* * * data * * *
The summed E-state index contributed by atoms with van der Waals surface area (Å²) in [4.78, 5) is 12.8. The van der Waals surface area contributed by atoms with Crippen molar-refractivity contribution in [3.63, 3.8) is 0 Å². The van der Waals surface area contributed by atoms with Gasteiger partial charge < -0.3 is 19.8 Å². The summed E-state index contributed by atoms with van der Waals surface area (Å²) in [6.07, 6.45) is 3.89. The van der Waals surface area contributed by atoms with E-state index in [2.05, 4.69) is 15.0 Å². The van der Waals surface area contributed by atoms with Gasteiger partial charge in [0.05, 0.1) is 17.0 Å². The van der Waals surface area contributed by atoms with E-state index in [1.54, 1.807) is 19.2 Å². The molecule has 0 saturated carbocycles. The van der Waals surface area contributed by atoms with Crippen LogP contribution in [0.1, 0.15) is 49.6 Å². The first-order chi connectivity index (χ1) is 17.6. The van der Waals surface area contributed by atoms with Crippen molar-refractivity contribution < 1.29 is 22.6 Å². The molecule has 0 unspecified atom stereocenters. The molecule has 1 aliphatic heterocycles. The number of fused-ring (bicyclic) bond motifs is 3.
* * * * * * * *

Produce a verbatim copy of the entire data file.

The summed E-state index contributed by atoms with van der Waals surface area (Å²) in [4.78, 5) is 12.8. The van der Waals surface area contributed by atoms with Crippen molar-refractivity contribution in [3.63, 3.8) is 0 Å². The van der Waals surface area contributed by atoms with Gasteiger partial charge < -0.3 is 19.8 Å². The summed E-state index contributed by atoms with van der Waals surface area (Å²) in [6.07, 6.45) is 3.89. The van der Waals surface area contributed by atoms with E-state index in [2.05, 4.69) is 15.0 Å². The van der Waals surface area contributed by atoms with Gasteiger partial charge in [0.05, 0.1) is 17.0 Å². The van der Waals surface area contributed by atoms with E-state index in [1.54, 1.807) is 19.2 Å². The molecule has 0 saturated carbocycles. The van der Waals surface area contributed by atoms with Crippen LogP contribution in [0.1, 0.15) is 49.6 Å². The first-order chi connectivity index (χ1) is 17.6. The van der Waals surface area contributed by atoms with Crippen molar-refractivity contribution < 1.29 is 22.6 Å². The molecule has 0 unspecified atom stereocenters. The molecule has 1 aliphatic heterocycles. The number of fused-ring (bicyclic) bond motifs is 3.